He notes periods when Maurices lacked focus. For example, in 1999, he says, “we had a vision of becoming Abercrombie & Fitch.” Maurices shifted to “a narrow and deep assortment concept that was destined for failure in our small markets,” Goldfarb says. In those communities, he adds, “you have to have a lot of SKUs,” because people don’t want to dress alike. The company ended up closing nearly 200 stores; 1999 was the only year Maurices lost money.
Goldfarb hadn’t joined the C-suite yet, but he experienced the “turmoil and frustration across the ranks.” During that time, “I learned so much about the importance of culture.” For Goldfarb, that culture is an expression of connection and recognition.
A Maurices Timeline
1931 Maurice and Ella Labovitz open a retail store in downtown Duluth selling men’s and women’s clothing.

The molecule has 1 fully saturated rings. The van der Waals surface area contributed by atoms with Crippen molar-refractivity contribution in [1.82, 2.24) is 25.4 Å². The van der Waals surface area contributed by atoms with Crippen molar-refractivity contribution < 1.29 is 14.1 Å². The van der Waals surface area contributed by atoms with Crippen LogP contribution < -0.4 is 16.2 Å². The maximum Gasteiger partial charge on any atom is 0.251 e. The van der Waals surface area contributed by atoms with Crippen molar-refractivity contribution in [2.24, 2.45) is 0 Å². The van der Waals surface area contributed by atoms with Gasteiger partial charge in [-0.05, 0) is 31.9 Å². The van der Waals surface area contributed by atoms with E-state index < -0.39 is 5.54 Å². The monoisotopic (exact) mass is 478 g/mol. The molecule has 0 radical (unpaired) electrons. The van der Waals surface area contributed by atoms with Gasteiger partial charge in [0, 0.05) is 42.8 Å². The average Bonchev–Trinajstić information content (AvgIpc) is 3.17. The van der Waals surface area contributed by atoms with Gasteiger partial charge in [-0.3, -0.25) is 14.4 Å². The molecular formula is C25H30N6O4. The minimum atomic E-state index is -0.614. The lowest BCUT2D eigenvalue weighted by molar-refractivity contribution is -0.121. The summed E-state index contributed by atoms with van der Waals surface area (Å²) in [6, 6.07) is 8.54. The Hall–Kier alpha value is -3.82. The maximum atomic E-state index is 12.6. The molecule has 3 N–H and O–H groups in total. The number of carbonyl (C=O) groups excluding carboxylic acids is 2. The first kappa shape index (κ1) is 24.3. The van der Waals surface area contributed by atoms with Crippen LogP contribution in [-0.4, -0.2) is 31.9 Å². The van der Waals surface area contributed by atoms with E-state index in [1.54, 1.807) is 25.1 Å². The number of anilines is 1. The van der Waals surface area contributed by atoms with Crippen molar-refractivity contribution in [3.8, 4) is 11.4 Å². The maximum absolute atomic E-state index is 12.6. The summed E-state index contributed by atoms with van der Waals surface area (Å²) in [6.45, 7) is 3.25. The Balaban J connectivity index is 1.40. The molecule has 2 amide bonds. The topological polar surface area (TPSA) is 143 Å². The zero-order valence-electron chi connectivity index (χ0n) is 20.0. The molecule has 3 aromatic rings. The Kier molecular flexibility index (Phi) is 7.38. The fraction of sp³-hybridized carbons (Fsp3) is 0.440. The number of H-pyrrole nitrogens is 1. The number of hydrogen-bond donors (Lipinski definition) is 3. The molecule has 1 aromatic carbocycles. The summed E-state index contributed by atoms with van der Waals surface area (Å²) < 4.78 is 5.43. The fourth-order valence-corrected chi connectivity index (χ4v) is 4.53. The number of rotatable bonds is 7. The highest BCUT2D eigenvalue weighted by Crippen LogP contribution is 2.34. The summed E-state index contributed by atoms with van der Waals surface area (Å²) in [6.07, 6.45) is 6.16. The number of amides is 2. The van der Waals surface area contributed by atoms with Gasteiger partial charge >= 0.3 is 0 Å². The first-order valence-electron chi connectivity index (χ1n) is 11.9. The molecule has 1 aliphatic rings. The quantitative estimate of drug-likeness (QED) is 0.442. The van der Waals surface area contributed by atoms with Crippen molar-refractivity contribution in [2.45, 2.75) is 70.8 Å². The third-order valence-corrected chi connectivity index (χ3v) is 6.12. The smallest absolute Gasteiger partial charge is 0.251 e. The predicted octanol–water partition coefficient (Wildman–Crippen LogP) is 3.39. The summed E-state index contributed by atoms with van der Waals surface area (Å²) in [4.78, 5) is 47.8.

1955 The founders’ son, Joel, takes over operations and begins to expand Maurices in smaller Midwestern cities such as Wausau, Wisconsin.
1978 The Labovitz family sells its 200-store chain to American Retail Group, the U.S. arm of Netherlands-based global retailer C&A Brenninkmeijer.
2005 Maurices is purchased by New Jersey-based Dressbarn (later renamed Ascena Retail Group).
2019 Maurices is acquired by U.K. private equity firm OpCapita.
“If you tagged anyone here, no matter if they’d been here for 20 years or 20 days, they would all say the same thing: ‘He knows my name, he asks me how I’m doing,’ ” says Maurices chief human resources and communications officer Sue Ross, who worked with Goldfarb for decades. “There is just such a feeling of care that he exudes. It’s authentic and it never wavers.” That’s been true in good and bad times, Ross notes. During Covid’s early days, when Maurices furloughed staff and associates, Goldfarb voluntarily drew no salary for several months.